Identical twins, separated at birth and each raised by one of their biological parents, discover each other for the first time at summer camp and make a plan to bring their wayward parents back together.
A classic Disney fairytale collides with modern-day New York City in a story about a fairytale princess who is sent to our world by an evil queen. Soon after her arrival, Princess Giselle begins to change her views on life and love after meeting a handsome lawyer. Can a storybook view of romance survive in the real world?
Teenager Holly Hamilton is tired of moving every time her single mom Jean has another personal meltdown involving yet another second-rate guy. To distract her mother from her latest bad ... See full summary »
Princess Mia has just turned 21 and is supposed to succeed her grandmother as the Queen of Genovia. But Viscount Mabrey who wishes that his nephew who is also in line to the throne to be the new ruler, reminds everyone of a law that states that an unmarried woman can't be made queen, and with the backing of parliament, he opposes Mia's coronation. But Queen Clarice asks that Mia be allowed time to find a husband, and she is given 30 days. But Mabrey tries to do what he can to stop that. But his nephew, Nicholas has met Mia and they are both attracted to each other but Mia upon learning who he is, dislikes and doesn't trust him but Clarice has invited him to stay with them for the 30 day period to keep an eye on him. Written by
The member of Parliament trapped between the two arguing brothers at the meeting concerning the orphans' home is songwriter Paul Williams - his character's name is Lord Harmony. See more »
When Mia sees her apartment inside the palace for the first time, the view out of the windows show they are on the ground floor. Later in the movie when she climbs out of the window to meet Nicholas, she climbs down the trellis from the second floor. See more »
Princess Mia grows into her power, adding bite to this tween rom com
What does it mean to be a princess? Besides wearing tiaras and twin sets, dancing at balls attracting fame and fortune simply for being beautiful? A princess is stuck forever in extended adolescence she only has the trappings of power. Symbolically, at least, a queen has real power, and does not necessarily need to be beautiful.
For hundreds of years, fairy tales have filtered through our consciousness to involuntarily fuel our dreams. In the last century, what began as cautionary tales to lecture children have been sugar-spun into a Disneyfied notion of desire. But with Disney's latest, Princess Diaries 2: Royal Engagement, the recent trend of recasting fairy tales to reflect modern ideals continues, albeit with a gentler hand than yesteryear's feminists.
Simply, it's not enough to be a princess anymore. Although ostensibly a conventional tween romantic comedy, Princess Diaries 2 features a heroine who is more independent than Drew Barrymore's character in Ever After (1998) and less frustrated than Julia Stiles' Mary Donaldson clone in the The Prince and Me (2004). And, even better, in Princess Diaries 2, there are no handsome princes, just boys on the side.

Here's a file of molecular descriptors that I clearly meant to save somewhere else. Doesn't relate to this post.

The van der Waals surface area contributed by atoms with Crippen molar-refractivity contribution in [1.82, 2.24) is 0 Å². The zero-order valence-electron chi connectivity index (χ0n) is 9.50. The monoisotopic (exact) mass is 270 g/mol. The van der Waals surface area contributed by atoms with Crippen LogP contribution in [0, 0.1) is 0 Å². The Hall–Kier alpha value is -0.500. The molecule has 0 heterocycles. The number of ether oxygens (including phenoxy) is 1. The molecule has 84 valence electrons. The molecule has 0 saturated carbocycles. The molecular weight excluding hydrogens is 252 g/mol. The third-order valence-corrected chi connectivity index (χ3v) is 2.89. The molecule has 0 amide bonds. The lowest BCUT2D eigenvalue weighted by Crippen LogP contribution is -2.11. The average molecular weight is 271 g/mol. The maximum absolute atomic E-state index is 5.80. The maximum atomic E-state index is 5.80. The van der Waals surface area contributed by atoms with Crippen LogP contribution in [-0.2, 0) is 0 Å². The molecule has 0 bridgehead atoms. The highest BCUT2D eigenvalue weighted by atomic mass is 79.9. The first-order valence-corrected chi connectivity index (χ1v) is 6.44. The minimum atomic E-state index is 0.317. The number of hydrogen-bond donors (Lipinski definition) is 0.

I'm not a fan of much of director Gary Marshall's work although Pretty Woman's a classic, Runaway Bride, Raising Helen and the original Princess Diaries are very ordinary films. But in this enchanting sequel, he and screenwriter Shonda Rhimes give us a character who's not just beautiful, klutzy and funny. Mia Mignonette Thermopoulos Rinaldi is growing into her power.
Princess Diaries 2 begins five years after the original at Mia's 21st birthday party. After the schemings of John Rhys Davies triggers an ancient Genovian law, Mia has one month to marry, otherwise she will forfeit the throne. As two very different suitors court her, Mia relies on her now affectionate relationship with her grandmother, Queen Clarisse (Julie Andrews), to guide her. Meanwhile security chief Joe (Hector Elizondo) woos the Queen.
There are hackneyed moments, the worst of which is a pajama party featuring dozens of little princesses who are designed to reflect their aspirant audience. Although enjoyable, this scene serves no dramatic function, except perhaps to showcase Julie Andrew's expertise in mattress surfing. The change in Queen Clarisse's character is also unexplained she's transformed from being an acerbic biddy in the first film to being the dream grandmother. However, this film is entertaining, humorous and has a positive message. The cast and characters are also strong, particularly Anne Hathaway as Mia, and there's plenty of chemistry between her and Nicholas (Chris Pine). Heather Matarazzo and Fat Louie the cat also make brief appearances.
Princess Diaries 2: Royal Engagement improves on the original, and will be a particular hit with its target audience: tween and teen girls. But this film's got enough substance to appeal to an older audience if you let it. ***/***** stars.
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